First they compared the Mass Spectrometer analysis of a mummy with that of some Blue Lotus flowers with the result that they matched. This indicated that the mummy had consumed Sacred Blue Lotus not long before his death. They also looked for narcotics in the mummy and found none. The substances found were listed as phosphodiastrates, bioflavonoids and phytosterols. The first is similar to viagra, the second group is common in many fresh foods, and the last is similar to the known active constituent of Ginko biloba. At no stage in the research did they bother trying to consume a flower or an extract and this is where one has to wonder what the purpose of science is if it only serves to prove the absolute. The result of their expensive and drawn out study was that the “mild” activity of sacred Blue Lotus is due to the phytosterols. It is obvious that this conclusion can be dimissed as poor science, poor logic and above all poor representation of the lily itself.

Blue Lotus was assumed to contain nuciferine (1,2-dimethoxy-aporphine) just like Nelumbo nucifera, but this does not appear to be so according to the MS data. Aporphine and Apomorphine (6a-beta-aporphine-10,11-diol) have also been excluded.
Essentially this means that at this time no one knows what is causing the Blue Sacred Lotus to be a potent narcotic and inebriant. All we know is that 2-4 flowers soaked in wine for 24 hours will give a noticable and very pleasant synergy with the wine. Seed extracts and flower extracts can be consumed orally with or without alcohol, while dried flowers are easily dosed by smoking. All product forms will produce noticable effects. These can range from mild sedation to a fairly strong narcotic state”.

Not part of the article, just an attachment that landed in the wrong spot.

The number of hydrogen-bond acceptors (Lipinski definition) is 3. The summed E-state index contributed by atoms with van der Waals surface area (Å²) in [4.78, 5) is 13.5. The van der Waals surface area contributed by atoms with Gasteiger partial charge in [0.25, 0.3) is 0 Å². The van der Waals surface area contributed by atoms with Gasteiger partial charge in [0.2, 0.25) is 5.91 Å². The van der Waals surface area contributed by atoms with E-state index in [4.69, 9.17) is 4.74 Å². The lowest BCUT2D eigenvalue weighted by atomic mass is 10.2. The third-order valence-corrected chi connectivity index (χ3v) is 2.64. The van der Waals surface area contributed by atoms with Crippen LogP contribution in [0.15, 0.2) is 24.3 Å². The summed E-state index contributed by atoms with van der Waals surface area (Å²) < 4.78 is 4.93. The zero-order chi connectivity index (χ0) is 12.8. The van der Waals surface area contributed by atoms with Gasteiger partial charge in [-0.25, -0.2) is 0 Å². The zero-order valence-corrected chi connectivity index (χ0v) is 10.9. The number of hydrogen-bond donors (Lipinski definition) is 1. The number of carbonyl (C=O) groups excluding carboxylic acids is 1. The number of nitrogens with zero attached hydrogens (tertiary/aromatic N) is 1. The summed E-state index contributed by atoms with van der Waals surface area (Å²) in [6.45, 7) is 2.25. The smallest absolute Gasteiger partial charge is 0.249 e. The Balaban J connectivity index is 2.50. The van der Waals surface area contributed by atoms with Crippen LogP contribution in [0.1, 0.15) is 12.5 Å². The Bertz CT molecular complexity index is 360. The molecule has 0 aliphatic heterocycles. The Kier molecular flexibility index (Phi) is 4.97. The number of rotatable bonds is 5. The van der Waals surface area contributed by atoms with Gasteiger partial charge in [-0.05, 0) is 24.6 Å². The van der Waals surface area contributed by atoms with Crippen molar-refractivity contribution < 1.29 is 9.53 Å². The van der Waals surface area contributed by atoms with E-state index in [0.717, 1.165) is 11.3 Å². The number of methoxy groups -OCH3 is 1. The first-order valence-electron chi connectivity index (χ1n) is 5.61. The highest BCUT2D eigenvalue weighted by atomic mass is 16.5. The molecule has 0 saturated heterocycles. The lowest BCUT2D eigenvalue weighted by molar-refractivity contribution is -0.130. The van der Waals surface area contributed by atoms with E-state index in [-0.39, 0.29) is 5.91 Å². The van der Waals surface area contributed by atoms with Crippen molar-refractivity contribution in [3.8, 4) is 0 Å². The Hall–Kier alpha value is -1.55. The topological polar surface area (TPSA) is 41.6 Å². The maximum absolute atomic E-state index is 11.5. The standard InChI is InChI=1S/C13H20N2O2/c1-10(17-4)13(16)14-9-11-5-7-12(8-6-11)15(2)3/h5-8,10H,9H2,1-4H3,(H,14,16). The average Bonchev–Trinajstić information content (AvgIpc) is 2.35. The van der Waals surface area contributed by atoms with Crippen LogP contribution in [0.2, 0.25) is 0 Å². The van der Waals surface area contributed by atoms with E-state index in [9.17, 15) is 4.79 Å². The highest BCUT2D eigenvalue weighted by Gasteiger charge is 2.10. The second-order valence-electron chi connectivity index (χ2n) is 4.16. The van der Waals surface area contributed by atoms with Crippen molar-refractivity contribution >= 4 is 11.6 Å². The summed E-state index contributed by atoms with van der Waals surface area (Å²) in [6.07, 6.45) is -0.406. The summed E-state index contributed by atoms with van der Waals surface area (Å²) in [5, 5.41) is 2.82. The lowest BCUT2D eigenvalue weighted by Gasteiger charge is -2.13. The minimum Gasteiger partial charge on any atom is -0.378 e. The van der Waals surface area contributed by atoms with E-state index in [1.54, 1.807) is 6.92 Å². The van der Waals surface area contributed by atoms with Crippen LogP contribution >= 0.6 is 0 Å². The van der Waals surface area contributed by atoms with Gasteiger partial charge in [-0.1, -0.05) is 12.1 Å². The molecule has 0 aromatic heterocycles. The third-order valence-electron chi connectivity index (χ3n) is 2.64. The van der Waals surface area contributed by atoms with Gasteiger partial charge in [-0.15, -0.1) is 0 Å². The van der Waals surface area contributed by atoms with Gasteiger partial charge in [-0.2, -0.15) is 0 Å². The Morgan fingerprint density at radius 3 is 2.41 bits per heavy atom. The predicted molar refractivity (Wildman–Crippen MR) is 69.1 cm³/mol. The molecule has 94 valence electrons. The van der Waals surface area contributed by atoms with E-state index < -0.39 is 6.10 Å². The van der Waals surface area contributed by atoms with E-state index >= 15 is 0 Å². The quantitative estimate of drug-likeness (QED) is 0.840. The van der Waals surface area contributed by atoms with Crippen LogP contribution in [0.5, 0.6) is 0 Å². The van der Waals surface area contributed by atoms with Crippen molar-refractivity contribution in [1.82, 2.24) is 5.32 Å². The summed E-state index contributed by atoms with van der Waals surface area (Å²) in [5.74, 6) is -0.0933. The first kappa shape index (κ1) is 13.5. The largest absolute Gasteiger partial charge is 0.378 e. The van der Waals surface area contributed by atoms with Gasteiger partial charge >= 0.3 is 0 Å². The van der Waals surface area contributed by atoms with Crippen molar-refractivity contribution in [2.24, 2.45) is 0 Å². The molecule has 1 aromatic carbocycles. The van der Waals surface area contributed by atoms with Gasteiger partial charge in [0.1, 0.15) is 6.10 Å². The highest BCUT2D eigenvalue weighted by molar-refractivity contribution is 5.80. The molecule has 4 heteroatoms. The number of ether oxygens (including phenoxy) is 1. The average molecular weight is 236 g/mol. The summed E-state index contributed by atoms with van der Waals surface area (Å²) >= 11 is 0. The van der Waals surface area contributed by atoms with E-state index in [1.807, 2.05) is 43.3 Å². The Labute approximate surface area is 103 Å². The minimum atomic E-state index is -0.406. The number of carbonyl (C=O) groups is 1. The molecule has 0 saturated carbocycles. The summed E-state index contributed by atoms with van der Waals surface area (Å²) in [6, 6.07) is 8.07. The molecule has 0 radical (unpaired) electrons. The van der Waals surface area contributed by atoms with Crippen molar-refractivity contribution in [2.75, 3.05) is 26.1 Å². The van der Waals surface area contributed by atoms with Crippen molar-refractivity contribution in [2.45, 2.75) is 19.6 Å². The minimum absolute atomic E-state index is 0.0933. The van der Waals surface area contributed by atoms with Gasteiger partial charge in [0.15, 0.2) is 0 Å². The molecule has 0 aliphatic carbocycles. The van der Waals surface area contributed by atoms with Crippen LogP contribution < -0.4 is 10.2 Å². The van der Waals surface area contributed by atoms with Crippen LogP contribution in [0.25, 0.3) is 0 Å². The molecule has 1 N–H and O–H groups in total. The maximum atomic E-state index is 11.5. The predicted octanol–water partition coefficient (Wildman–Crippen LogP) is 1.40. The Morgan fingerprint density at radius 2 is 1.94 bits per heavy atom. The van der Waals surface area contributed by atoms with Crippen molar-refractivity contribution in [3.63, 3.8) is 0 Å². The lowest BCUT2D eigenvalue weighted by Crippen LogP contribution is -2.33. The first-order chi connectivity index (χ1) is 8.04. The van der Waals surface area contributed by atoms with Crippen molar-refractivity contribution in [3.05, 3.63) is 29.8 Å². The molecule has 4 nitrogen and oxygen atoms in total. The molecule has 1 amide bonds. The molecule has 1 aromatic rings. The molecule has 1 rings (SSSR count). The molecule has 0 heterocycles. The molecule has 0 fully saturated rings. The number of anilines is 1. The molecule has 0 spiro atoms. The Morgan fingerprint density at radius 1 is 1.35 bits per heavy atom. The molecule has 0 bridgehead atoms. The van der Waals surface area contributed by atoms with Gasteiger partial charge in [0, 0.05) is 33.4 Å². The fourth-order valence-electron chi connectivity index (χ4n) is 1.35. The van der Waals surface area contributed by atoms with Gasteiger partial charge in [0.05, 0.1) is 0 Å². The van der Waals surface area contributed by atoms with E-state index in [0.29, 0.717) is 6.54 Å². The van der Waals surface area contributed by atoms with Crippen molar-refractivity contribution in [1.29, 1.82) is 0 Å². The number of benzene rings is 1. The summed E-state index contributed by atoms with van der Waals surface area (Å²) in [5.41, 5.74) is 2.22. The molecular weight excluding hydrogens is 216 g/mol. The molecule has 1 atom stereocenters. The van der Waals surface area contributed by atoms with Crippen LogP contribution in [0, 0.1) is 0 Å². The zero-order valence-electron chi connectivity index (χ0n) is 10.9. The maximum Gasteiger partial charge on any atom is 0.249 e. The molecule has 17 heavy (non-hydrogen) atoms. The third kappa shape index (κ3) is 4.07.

So, what are the psychoactive constituents?
More research is needed, but according to Kandeler and Ullrich, “Nymphaeas have long had a particular significance as intoxicants for shamans because of their alkaloid and glycoside content. They contain compounds similar to atropin and papaverin (nupharin, nymphalin, ellagic acid)(Roth et al., 1994).”
Also, Nymphaea caerulea could still contain Apomorphine (6a-beta-aporphine-10,11-diol) and Nuciferine (1,2-dimethoxy-aporphine). The sample used in the Shaman Australis MS study could have been the wrong plant, harvested at a bad time, had less than optimal growing conditions, etc.
Different Uses:
Recent studies have shown Nymphaea caerulea to have psychoactive properties, and may have been used as a sacrament in ancient Egypt and certain ancient South American cultures. Dosages of 5 to 10 grams of the flowers induces slight stimulation, a shift in thought processes, enhanced visual perception, and mild closed-eye visuals. Nymphaea caerulea is distantly related to, and possesses similar activity as Nelumbo nucifera, the Sacred Lotus.
These psychoactive effects make Nymphaea caerulea a likely candidate (among several) for the lotus plant eaten by the mythical Lotophagi in Homer’s Odyssey.